Although the national statistics institute’s data on the price of housing in Q3 are not yet known, the available data show a clear advance in the market. This leads us to place the CaixaBank Research forecast for housing price growth in 2021 above 6%. The residential price index produced by Confidencial Imobiliário increased by 10.7% year-on-year in October. This year-end boost may be linked to the golden visa programme, as it will no longer cover the purchase of residential properties in Lisbon and Porto in 2022. The bank valuation figures for mortgage loans support this trend, registering an increase in October of 10.6% year-on-year.
In the last 12 months to September, the current account deficit stood at 1,905 million euros (0.9 % of GDP), representing a 1-decimal-point improvement compared to the 2020 year end. One important factor in this trend has been the increase in transfers of European funds, with an impact of +0.4 pps and offsetting the 0.3-pp deterioration in the balance of goods and services. This deterioration was, in turn, driven by the worsening of the energy deficit (of 4 decimal points to 2% of GDP) resulting from the rise in oil prices, and was only partially offset by a slight improvement in the tourism balance. In fact, in the three strongest months for the sector (July, August and September), the number of tourists visiting Portugal doubled compared to 2020, with a 53% increase in tourism revenues in the period.
The lockdown at the beginning of the year led to a strengthening of the support measures for households and businesses and an increase in health costs (over 5.1 billion euros up to October), which have served as an important buffer against the blow which the pandemic has dealt to the economy. Nevertheless, the growth of current primary spending, which is more difficult to adjust in the future, is still worrying; by October it will have reached 37.8% of GDP, approaching the levels observed during the sovereign debt crisis (41.9% in 2013). Even so, we do not anticipate there being significant pressure on the public accounts next year, even in the context of early elections and the likely persistence of a budget in twelve parts during the first half of the year. Although this means spending will be limited to what was set out in the 2021 general state budget (which is 5.8 billion euros less than under the 2022 draft), there is some scope to execute the necessary expenditures in an adverse scenario of new variants of COVID-19.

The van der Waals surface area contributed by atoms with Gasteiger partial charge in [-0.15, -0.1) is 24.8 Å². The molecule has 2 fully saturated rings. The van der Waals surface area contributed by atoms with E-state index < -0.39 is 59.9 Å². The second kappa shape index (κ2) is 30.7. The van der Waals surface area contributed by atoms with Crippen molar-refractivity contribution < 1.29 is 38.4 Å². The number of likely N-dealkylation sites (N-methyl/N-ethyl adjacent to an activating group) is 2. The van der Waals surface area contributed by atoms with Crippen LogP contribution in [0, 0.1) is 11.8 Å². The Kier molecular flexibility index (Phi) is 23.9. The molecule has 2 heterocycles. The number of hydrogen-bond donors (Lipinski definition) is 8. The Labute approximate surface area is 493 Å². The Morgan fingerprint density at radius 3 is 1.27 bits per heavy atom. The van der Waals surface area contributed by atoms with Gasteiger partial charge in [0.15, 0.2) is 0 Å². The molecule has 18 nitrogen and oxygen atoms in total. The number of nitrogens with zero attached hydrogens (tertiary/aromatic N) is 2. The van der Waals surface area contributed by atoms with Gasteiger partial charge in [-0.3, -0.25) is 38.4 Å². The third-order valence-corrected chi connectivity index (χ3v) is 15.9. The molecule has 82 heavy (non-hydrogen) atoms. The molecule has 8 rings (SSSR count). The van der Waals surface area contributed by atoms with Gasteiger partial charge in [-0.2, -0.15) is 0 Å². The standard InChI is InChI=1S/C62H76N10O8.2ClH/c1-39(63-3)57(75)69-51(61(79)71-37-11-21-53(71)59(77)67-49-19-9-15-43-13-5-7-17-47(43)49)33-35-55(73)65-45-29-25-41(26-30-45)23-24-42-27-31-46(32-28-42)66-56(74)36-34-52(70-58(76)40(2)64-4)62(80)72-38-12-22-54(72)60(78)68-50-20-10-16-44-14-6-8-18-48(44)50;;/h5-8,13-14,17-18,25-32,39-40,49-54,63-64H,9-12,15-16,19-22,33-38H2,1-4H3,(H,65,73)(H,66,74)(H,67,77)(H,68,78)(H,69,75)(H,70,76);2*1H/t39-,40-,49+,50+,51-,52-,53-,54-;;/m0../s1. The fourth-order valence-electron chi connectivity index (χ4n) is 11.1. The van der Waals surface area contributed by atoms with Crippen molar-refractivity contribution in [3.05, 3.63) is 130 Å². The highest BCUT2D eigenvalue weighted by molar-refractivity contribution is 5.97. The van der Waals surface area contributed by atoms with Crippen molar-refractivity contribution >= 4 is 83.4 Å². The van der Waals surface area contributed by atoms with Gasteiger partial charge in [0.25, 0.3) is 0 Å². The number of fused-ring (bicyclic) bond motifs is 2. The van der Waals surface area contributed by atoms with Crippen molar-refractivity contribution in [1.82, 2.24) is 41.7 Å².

One of the measures with the greatest impact on households and businesses was the application of loan moratoria, which allowed principal and interest payments to be postponed, providing a boost to these groups’ liquidity at the height of the pandemic. Indeed, in September 2020 the volume of loans under moratorium reached 17.1% and 34.1% of all household and business loans, respectively, falling to 0.3% and 3.6% in October after the moratoria came to an end. The stock of loans to the non-financial private sector has increased significantly (+4.2% year-on-year in October). Similarly, the low-interest-rate environment, the strength of the labour market and the high level of savings have contributed to the buoyancy of new mortgage lending (which grew by 40.7% year-on-year up to September). Despite the end of the moratoria, there has not been any substantial deterioration in the NPL ratio. Delinquency rates remain at minimum levels, and phase 3 loans, referring to those showing indications of impairment, accounted for between 7% and 13% of all the loans under moratorium in some banks in September.